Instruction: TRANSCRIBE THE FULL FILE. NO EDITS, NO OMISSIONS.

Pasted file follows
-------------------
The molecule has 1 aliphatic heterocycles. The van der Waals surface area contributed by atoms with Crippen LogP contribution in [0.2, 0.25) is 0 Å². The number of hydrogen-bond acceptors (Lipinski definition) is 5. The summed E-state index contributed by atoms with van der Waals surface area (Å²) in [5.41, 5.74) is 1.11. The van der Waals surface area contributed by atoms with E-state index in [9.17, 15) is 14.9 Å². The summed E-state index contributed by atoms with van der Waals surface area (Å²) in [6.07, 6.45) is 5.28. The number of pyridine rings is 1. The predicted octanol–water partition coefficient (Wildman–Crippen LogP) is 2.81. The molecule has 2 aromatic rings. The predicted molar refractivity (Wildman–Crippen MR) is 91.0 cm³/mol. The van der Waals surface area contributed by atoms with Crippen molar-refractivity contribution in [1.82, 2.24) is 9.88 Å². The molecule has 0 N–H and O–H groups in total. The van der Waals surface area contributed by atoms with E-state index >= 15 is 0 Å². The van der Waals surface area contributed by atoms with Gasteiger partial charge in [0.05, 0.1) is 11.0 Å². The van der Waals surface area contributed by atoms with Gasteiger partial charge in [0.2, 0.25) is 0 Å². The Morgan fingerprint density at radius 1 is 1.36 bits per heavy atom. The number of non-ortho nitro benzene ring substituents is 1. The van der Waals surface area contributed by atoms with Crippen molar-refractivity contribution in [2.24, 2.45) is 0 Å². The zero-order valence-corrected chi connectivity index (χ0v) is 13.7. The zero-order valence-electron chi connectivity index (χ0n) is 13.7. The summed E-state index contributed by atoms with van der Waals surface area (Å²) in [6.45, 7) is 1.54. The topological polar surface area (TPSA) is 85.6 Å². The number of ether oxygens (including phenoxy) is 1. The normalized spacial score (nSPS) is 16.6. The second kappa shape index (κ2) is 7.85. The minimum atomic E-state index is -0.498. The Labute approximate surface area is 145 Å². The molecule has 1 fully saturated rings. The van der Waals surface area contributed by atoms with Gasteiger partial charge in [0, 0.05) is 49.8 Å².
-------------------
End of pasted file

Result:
The molecule has 1 aliphatic heterocycles. The van der Waals surface area contributed by atoms with Crippen LogP contribution in [0.2, 0.25) is 0 Å². The number of hydrogen-bond acceptors (Lipinski definition) is 5. The summed E-state index contributed by atoms with van der Waals surface area (Å²) in [5.41, 5.74) is 1.11. The van der Waals surface area contributed by atoms with E-state index in [9.17, 15) is 14.9 Å². The summed E-state index contributed by atoms with van der Waals surface area (Å²) in [6.07, 6.45) is 5.28. The number of pyridine rings is 1. The predicted octanol–water partition coefficient (Wildman–Crippen LogP) is 2.81. The molecule has 2 aromatic rings. The predicted molar refractivity (Wildman–Crippen MR) is 91.0 cm³/mol. The van der Waals surface area contributed by atoms with Crippen molar-refractivity contribution in [1.82, 2.24) is 9.88 Å². The molecule has 0 N–H and O–H groups in total. The van der Waals surface area contributed by atoms with E-state index >= 15 is 0 Å². The van der Waals surface area contributed by atoms with Gasteiger partial charge in [0.05, 0.1) is 11.0 Å². The van der Waals surface area contributed by atoms with Gasteiger partial charge in [0.2, 0.25) is 0 Å². The Morgan fingerprint density at radius 1 is 1.36 bits per heavy atom. The number of non-ortho nitro benzene ring substituents is 1. The van der Waals surface area contributed by atoms with Crippen molar-refractivity contribution in [2.24, 2.45) is 0 Å². The zero-order valence-corrected chi connectivity index (χ0v) is 13.7. The zero-order valence-electron chi connectivity index (χ0n) is 13.7. The summed E-state index contributed by atoms with van der Waals surface area (Å²) in [6.45, 7) is 1.54. The topological polar surface area (TPSA) is 85.6 Å². The number of ether oxygens (including phenoxy) is 1. The normalized spacial score (nSPS) is 16.6. The second kappa shape index (κ2) is 7.85. The minimum atomic E-state index is -0.498. The Labute approximate surface area is 145 Å². The molecule has 1 fully saturated rings. The van der Waals surface area contributed by atoms with Gasteiger partial charge in [0, 0.05) is 49.8 Å².